I was a bundle of nerves when I walked into class on a chilly Monday morning to give my very first English lesson. To make matters worse, I had the class from hell.
As a teacher who has almost seen it all in less than two years (I had a 17-year-old throwing up in class and two other students coming to blows over a homosexual comment), I have compiled a few tricks of the trade for would-be EFL teachers.
Students have stories to tell. Listen to them.
Students can be slightly self-conscious on their first day, and the stories which they will be willing to share would most likely be about their last trip abroad or how their pet met its untimely death.
But if your students are on a long-term study program, it won’t be long until they start spilling their juicy stories. They’ll walk into class and spend the first fifteen minutes unloading all the details about the previous night’s drinking escapade onto your painstaking lesson plan.
And what do you do? You listen to them. Give them the opportunity to express themselves confidently in their second language. It’s good practice for them, especially if they incorporate all the grammar structures they’ve learnt throughout your lessons into one engaging, humorous story.
Once the conversation dies out, follow it up with a correction session. Draw their attention to the most common grammar traps that they fall into during their speaking practice. They will return with more anecdotes the next day, and the day after, and while some students enjoy being in the spotlight, don’t let them get too carried away with their stories.
Show a keen interest in your students’ cultural backgrounds.
It’s very likely that on many occasions your class will be one big melting pot. If that’s the case, get a long spoon and stir away! A good nationality mix in your class is a great inspiration for many discussion topics. Build lesson plans around your students’ cultures. Talk about cuisine, festivals and holidays, superstitions, laws and customs, but try to avoid going into religion and beliefs.
Give the floor to the students and encourage them to give a presentation about their countries. Ask them questions about strange laws in their countries, their favourite celebration and unusual delicacies. Bear in mind that some of them would have had to travel halfway across the world to enroll in an English course, and being able to share a bit of ‘home’ with their teacher and fellow classmates would surely comfort them.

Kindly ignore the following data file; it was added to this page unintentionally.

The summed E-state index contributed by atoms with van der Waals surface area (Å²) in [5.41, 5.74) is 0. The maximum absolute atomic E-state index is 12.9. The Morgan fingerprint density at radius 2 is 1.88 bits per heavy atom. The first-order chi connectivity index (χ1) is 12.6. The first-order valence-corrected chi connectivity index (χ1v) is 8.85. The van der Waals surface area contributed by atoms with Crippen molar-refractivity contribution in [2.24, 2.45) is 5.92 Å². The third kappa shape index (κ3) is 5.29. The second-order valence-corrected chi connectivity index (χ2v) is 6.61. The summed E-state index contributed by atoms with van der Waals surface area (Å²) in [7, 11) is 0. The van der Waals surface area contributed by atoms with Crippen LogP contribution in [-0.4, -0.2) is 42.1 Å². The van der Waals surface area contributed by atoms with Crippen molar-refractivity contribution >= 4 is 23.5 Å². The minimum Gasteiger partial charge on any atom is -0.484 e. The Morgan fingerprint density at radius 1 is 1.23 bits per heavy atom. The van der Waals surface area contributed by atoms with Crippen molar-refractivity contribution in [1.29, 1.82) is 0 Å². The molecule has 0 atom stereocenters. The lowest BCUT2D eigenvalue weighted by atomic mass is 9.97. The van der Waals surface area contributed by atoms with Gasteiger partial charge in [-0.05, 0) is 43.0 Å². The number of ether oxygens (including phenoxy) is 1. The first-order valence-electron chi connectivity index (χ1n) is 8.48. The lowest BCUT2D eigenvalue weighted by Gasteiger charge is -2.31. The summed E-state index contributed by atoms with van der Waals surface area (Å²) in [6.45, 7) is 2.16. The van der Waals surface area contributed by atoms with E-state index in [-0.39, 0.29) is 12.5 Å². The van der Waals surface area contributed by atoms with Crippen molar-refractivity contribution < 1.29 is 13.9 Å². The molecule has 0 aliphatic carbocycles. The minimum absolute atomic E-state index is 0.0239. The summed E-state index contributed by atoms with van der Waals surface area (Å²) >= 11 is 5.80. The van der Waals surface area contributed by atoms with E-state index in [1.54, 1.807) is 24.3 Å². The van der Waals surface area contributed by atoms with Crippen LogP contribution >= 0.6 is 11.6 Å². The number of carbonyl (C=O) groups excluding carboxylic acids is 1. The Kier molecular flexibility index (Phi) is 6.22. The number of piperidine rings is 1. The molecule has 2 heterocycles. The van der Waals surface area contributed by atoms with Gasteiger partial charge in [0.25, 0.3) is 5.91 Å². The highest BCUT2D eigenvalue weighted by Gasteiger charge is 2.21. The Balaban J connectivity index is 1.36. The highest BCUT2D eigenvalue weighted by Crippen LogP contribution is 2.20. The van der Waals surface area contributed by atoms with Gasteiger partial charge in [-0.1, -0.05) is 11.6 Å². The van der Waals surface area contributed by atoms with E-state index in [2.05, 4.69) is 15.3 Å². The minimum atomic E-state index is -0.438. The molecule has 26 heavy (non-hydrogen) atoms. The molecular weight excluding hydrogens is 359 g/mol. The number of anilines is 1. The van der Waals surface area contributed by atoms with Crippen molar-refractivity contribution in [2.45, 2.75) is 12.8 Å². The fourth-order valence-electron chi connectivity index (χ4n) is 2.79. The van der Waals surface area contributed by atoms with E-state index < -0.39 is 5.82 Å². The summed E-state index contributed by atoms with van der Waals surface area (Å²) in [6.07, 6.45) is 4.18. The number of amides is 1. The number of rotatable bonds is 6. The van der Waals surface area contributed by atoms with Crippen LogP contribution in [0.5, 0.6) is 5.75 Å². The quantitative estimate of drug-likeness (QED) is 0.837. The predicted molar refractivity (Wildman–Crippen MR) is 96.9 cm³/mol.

Show off your drawing skills, or lack thereof.
I find drawing to be a good way of helping introverted students come out of their shell. If you walk into a class and find students who are either battling a midweek hangover or they just happen to be in the doldrums, get your coloured markers out and use the board as your canvas.
Introduce the topic of the lesson by drawing a quick comical picture on the board. Turn around and you’ll be very surprised to find pairs of twinkling eyes pinned on your masterpiece. Let them laugh at your hopeless artistic talents.
Ask students to guess what the drawing is, or what it’s about. Elicit the topic of your lesson from them. If possible, give them a drawing task to get them talking.
Be firm with them.
I’ve often been in situations where I had to tell a class of adults, some of whom were ten years my seniors, to put more effort into their class participation. Never rake students over the coals for not adhering to your class rules. Some of them do it unintentionally, and a small reminder of the house rules would suffice. But with other students you might have to use a stern tone. However, you must never confront troublesome students in front of their classmates.
You’ll often find that long-term students will start slacking on their homework and their attendance begins to dwindle. Start by asking them if something’s troubling them. They might be suffering from low morale, or perhaps they’re stressed about their upcoming test. Be their coach and help them find ways to boost their confidence and get them back on track.
Grow a thick skin
Brace yourself for the worst kind of students. Students can turn nasty and act disrespectfully in class. I’ve had this problem even with adult learners. You’ll also get the occasional ‘wet blanket’ and the ‘smart ass’ that everyone hates. Whatever they do or say, don’t take it to heart. Growing a thick skin will come in handy once you start teaching teenagers.
Always remember that it is your duty, as a teacher, to teach, but it is the student’s responsibility to digest the knowledge that you bestow on them.